That is, in times of crisis, expenses should continue to be socialized, while 100% of profits should continue to be funneled upwards, into the coffers of the investment firms that are already swimming in cash. That’s very clearly the position of the landlord lobby.
Things change by the week, and there’s no telling yet whether state or federal authorities may come up with a bailout that will actually prevent the tsunami, once the various state and federal partial eviction bans are lifted. According to the most recent report on Marketplace, the nation is now an estimated $70 billion behind on rent. While the state of Oregon’s new emergency budget seems intent on being more than window dressing, the scale of the crisis is quickly outgrowing it, and whether or when the Congress might step up is unknown.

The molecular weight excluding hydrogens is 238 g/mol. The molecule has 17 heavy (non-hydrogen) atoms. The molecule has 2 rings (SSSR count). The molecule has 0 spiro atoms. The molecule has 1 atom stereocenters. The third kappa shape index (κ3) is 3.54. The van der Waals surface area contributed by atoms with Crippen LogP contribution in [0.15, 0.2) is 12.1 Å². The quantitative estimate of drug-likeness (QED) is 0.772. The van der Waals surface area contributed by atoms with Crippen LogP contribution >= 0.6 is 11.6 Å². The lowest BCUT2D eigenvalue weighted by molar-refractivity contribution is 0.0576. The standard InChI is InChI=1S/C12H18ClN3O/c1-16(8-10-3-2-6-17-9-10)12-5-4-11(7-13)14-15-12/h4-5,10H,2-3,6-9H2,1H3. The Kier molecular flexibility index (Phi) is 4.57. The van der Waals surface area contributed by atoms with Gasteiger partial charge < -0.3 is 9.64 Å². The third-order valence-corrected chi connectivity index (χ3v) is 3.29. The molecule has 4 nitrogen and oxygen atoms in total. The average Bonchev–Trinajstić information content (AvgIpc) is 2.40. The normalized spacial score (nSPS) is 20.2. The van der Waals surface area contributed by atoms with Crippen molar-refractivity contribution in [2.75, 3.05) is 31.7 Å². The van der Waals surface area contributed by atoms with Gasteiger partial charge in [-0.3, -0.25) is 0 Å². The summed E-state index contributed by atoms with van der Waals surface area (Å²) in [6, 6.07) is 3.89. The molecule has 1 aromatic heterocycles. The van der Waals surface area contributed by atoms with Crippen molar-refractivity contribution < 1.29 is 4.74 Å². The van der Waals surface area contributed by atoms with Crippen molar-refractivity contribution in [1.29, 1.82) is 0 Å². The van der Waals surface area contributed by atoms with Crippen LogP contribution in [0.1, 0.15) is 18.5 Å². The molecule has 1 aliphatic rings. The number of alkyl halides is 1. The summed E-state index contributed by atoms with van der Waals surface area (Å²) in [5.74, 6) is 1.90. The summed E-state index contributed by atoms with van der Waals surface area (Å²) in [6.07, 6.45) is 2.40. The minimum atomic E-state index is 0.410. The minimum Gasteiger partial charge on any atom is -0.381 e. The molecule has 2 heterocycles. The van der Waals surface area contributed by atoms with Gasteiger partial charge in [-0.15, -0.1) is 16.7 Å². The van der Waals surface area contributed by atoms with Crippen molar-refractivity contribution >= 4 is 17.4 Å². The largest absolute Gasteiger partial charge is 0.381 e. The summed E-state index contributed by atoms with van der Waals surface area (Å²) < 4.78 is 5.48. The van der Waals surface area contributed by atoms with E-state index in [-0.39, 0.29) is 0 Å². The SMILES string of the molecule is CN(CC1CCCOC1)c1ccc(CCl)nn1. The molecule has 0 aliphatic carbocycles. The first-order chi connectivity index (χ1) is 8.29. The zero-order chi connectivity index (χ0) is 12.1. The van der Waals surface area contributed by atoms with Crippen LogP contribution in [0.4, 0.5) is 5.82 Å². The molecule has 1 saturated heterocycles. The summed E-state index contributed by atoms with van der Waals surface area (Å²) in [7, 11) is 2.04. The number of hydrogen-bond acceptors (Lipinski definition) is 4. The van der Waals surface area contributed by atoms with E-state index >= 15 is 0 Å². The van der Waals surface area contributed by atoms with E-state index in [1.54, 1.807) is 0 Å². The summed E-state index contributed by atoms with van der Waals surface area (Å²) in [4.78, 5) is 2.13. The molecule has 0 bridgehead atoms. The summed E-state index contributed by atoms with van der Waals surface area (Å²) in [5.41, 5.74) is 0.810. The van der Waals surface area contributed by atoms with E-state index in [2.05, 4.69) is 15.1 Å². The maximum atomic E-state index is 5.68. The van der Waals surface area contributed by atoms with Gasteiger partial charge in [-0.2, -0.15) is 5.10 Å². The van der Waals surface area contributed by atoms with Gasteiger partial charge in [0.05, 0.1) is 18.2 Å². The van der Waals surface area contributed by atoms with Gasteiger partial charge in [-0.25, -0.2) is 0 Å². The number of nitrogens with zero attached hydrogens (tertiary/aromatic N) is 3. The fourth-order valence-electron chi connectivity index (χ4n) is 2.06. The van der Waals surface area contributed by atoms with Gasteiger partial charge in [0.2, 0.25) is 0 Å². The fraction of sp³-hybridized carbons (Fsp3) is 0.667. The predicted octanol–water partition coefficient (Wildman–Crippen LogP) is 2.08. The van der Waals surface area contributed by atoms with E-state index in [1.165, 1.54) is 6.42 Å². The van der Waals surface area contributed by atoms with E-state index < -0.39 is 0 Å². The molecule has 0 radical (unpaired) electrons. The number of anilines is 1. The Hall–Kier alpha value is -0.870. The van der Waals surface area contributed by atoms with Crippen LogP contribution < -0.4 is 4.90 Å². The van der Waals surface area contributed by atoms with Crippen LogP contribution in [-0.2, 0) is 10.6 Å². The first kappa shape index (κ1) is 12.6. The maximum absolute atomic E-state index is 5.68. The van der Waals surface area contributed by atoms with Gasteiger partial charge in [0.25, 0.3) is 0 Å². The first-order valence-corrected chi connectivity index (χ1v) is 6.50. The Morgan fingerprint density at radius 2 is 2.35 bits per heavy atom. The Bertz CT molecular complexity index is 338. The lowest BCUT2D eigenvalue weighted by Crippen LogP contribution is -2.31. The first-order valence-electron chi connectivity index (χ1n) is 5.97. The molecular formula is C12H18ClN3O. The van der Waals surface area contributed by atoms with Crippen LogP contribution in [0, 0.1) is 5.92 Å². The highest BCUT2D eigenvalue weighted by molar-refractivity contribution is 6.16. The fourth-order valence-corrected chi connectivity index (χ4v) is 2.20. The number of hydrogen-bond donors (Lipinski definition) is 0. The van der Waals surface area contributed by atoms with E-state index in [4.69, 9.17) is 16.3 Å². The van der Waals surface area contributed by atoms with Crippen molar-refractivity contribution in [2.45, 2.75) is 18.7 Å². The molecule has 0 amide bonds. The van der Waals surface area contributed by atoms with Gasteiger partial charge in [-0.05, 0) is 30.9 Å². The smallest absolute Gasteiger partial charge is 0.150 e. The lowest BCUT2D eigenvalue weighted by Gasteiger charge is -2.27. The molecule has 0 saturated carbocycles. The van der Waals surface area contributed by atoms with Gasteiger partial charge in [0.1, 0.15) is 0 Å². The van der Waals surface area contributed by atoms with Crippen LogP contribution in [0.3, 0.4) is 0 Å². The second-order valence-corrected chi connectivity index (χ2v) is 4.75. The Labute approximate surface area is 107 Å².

The art of making predictions is a very difficult one, but there is one prediction I can make confidently:
If the partial eviction ban is lifted without a real solution to the billions of back rent owed, we can look forward to many, many more struggles such as the one that has been unfolding at Portland’s Red House.
Who will win this class war is uncertain. But as to whether the landlord lobby is waging one or not, there is no doubt. The only real question is at what point will the working class of this country stop blaming ourselves for our inability to make ends meet, and start truly fighting back?